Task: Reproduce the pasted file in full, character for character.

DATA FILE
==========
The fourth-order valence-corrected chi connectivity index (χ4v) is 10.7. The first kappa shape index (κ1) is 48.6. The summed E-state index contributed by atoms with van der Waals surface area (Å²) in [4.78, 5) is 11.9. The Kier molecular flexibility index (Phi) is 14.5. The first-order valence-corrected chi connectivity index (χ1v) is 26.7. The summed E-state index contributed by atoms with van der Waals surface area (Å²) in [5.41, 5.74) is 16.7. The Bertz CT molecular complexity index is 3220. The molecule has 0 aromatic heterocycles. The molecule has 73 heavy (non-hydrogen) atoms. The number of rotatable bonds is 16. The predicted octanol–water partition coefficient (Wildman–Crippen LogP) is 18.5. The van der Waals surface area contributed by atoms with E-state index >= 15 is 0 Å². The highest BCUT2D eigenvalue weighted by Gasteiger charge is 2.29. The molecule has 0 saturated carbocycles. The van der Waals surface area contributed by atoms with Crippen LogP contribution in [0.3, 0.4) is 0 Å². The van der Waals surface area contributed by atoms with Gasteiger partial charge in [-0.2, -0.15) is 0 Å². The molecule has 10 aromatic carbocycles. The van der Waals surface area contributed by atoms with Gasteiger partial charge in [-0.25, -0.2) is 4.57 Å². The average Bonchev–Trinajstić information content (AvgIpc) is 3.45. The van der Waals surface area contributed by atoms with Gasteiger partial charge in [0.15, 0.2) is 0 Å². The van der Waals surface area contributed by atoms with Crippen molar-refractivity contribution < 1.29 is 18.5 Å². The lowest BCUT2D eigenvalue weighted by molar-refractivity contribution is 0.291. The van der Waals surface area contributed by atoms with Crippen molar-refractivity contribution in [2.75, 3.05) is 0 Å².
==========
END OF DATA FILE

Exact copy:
The fourth-order valence-corrected chi connectivity index (χ4v) is 10.7. The first kappa shape index (κ1) is 48.6. The summed E-state index contributed by atoms with van der Waals surface area (Å²) in [4.78, 5) is 11.9. The Kier molecular flexibility index (Phi) is 14.5. The first-order valence-corrected chi connectivity index (χ1v) is 26.7. The summed E-state index contributed by atoms with van der Waals surface area (Å²) in [5.41, 5.74) is 16.7. The Bertz CT molecular complexity index is 3220. The molecule has 0 aromatic heterocycles. The molecule has 73 heavy (non-hydrogen) atoms. The number of rotatable bonds is 16. The predicted octanol–water partition coefficient (Wildman–Crippen LogP) is 18.5. The van der Waals surface area contributed by atoms with E-state index >= 15 is 0 Å². The highest BCUT2D eigenvalue weighted by Gasteiger charge is 2.29. The molecule has 0 saturated carbocycles. The van der Waals surface area contributed by atoms with Crippen LogP contribution in [0.3, 0.4) is 0 Å². The van der Waals surface area contributed by atoms with Gasteiger partial charge in [-0.2, -0.15) is 0 Å². The molecule has 10 aromatic carbocycles. The van der Waals surface area contributed by atoms with Gasteiger partial charge in [-0.25, -0.2) is 4.57 Å². The average Bonchev–Trinajstić information content (AvgIpc) is 3.45. The van der Waals surface area contributed by atoms with Gasteiger partial charge in [0.15, 0.2) is 0 Å². The van der Waals surface area contributed by atoms with Crippen molar-refractivity contribution < 1.29 is 18.5 Å². The lowest BCUT2D eigenvalue weighted by molar-refractivity contribution is 0.291. The van der Waals surface area contributed by atoms with Crippen molar-refractivity contribution in [2.75, 3.05) is 0 Å².